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Discrimination and psychological distress: Does Whiteness matter for Arab Americans?

Listed author(s):
  • Abdulrahim, Sawsan
  • James, Sherman A.
  • Yamout, Rouham
  • Baker, Wayne
Registered author(s):

    The white racial category in the U.S. encompasses persons who have Arab ancestry. Arab Americans, however, have always occupied a precarious position in relationship to Whiteness. This study examined differences in reporting racial/ethnic discrimination among Arab Americans. It also investigated whether and how the association between discrimination and psychological distress varies by characteristics that capture an Arab American's proximity to/distance from Whiteness. We used data from the Detroit Arab American Study (2003; n = 1016), which includes measures of discrimination and the Kessler-10 scale of psychological distress. A series of logistic regression models were specified to test the discrimination–psychological distress association, stratified by five measures that capture Whiteness – subjective racial identification, religion, skin color, ethnic centrality, and residence in the ethnic enclave. Discrimination was more frequently reported by Muslim Arab Americans, those who racially identify as non-white, and who live in the ethnic enclave. Conversely, the association between discrimination and psychological distress was stronger for Christian Arab Americans, those who racially identify as white, who have dark skin color, and who live outside the ethnic enclave. Even though Arab Americans who occupy an identity location close to Whiteness are less subjected to discrimination, they are more negatively affected by it. The findings illuminate the complex pathways through which discrimination associates with psychological distress among ‘white’ immigrants. Further research on discrimination and health among Arab Americans can help unpack the white racial category and deconstruct Whiteness.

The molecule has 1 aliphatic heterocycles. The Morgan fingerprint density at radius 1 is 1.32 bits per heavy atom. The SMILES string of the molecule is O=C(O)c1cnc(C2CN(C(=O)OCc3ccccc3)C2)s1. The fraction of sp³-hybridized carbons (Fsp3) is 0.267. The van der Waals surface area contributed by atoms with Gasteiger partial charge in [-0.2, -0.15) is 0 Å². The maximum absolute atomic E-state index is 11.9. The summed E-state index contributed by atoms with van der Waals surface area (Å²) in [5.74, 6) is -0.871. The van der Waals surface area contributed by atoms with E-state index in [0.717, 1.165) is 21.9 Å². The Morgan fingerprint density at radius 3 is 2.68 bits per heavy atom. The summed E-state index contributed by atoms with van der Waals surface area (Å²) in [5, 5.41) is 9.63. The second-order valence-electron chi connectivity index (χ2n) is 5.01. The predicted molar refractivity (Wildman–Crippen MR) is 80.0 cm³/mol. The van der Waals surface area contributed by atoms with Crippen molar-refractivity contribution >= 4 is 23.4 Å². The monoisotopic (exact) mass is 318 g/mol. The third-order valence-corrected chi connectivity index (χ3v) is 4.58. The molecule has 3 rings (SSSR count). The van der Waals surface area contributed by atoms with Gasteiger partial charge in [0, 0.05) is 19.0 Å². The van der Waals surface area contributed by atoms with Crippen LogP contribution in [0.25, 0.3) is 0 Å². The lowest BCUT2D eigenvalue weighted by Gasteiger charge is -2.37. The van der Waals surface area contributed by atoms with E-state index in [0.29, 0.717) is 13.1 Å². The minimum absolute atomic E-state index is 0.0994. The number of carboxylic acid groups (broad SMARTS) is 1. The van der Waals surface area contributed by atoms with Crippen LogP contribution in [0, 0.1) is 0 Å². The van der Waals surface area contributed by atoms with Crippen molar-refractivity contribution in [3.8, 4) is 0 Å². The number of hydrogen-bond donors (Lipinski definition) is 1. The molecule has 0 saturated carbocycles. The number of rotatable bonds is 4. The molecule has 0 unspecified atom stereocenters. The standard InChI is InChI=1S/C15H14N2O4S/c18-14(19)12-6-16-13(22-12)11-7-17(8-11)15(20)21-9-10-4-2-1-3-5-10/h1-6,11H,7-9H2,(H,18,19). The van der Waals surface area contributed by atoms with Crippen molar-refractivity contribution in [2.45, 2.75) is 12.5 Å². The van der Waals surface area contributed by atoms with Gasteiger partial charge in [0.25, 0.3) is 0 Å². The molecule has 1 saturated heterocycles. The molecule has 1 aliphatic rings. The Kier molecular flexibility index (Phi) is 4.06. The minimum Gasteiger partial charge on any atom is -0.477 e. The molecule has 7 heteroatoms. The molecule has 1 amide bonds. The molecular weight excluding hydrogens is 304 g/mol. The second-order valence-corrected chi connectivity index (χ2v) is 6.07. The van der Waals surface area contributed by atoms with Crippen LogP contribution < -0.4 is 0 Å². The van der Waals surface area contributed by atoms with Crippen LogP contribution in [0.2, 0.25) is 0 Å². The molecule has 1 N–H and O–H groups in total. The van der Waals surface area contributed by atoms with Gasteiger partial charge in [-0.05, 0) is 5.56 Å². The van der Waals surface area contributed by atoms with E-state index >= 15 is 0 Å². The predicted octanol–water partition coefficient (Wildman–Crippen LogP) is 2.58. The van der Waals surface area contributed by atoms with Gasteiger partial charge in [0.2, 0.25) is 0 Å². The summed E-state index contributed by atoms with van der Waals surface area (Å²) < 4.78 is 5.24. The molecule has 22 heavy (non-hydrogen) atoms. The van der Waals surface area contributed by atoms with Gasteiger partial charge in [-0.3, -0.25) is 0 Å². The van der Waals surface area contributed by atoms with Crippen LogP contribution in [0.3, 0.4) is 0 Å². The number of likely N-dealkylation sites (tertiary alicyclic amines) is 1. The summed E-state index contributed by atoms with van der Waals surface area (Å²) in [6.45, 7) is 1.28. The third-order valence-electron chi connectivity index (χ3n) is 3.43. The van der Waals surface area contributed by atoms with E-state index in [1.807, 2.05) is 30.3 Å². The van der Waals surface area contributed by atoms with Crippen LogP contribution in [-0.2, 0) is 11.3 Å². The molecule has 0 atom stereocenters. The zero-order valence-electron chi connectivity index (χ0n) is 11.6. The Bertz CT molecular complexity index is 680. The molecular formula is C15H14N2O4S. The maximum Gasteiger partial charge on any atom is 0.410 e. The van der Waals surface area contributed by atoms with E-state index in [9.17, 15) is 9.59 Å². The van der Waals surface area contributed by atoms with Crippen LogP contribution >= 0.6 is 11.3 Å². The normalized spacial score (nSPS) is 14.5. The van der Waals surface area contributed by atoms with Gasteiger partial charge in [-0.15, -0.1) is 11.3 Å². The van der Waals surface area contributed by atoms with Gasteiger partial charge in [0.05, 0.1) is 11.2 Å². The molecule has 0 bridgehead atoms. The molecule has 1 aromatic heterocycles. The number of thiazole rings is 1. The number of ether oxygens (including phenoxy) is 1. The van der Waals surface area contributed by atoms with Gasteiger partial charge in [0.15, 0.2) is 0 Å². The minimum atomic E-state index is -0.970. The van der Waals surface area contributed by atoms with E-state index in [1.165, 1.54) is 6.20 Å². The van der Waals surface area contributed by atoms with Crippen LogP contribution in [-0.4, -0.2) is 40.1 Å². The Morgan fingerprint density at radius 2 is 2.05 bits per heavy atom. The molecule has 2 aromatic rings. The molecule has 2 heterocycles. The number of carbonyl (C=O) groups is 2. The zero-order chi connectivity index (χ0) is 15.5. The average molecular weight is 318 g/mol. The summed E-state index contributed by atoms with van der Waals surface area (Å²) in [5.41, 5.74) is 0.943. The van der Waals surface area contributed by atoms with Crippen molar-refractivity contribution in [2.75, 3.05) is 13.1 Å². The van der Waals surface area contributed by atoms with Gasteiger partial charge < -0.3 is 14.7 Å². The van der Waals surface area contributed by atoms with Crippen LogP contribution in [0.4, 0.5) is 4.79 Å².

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    Article provided by Elsevier in its journal Social Science & Medicine.

    Volume (Year): 75 (2012)
    Issue (Month): 12 ()
    Pages: 2116-2123

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    Handle: RePEc:eee:socmed:v:75:y:2012:i:12:p:2116-2123
    DOI: 10.1016/j.socscimed.2012.07.030
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    1. Joni Hersch, 2008. "Profiling the New Immigrant Worker: The Effects of Skin Color and Height," Journal of Labor Economics, University of Chicago Press, vol. 26(2), pages 345-386, 04.
    2. Viruell-Fuentes, Edna A., 2007. "Beyond acculturation: Immigration, discrimination, and health research among Mexicans in the United States," Social Science & Medicine, Elsevier, vol. 65(7), pages 1524-1535, October.
    3. Diane Lauderdale, 2006. "Birth outcomes for Arabic-named women in California before and after September 11," Demography, Springer;Population Association of America (PAA), vol. 43(1), pages 185-201, February.
    4. Abdulrahim, Sawsan & Baker, Wayne, 2009. "Differences in self-rated health by immigrant status and language preference among Arab Americans in the Detroit Metropolitan Area," Social Science & Medicine, Elsevier, vol. 68(12), pages 2097-2103, June.
    5. Borrell, Luisa N. & Kiefe, Catarina I. & Williams, David R. & Diez-Roux, Ana V. & Gordon-Larsen, Penny, 2006. "Self-reported health, perceived racial discrimination, and skin color in African Americans in the CARDIA study," Social Science & Medicine, Elsevier, vol. 63(6), pages 1415-1427, September.
    6. Ford, Chandra L. & Harawa, Nina T., 2010. "A new conceptualization of ethnicity for social epidemiologic and health equity research," Social Science & Medicine, Elsevier, vol. 71(2), pages 251-258, July.
    7. Ford, Chandra L. & Airhihenbuwa, Collins O., 2010. "The public health critical race methodology: Praxis for antiracism research," Social Science & Medicine, Elsevier, vol. 71(8), pages 1390-1398, October.
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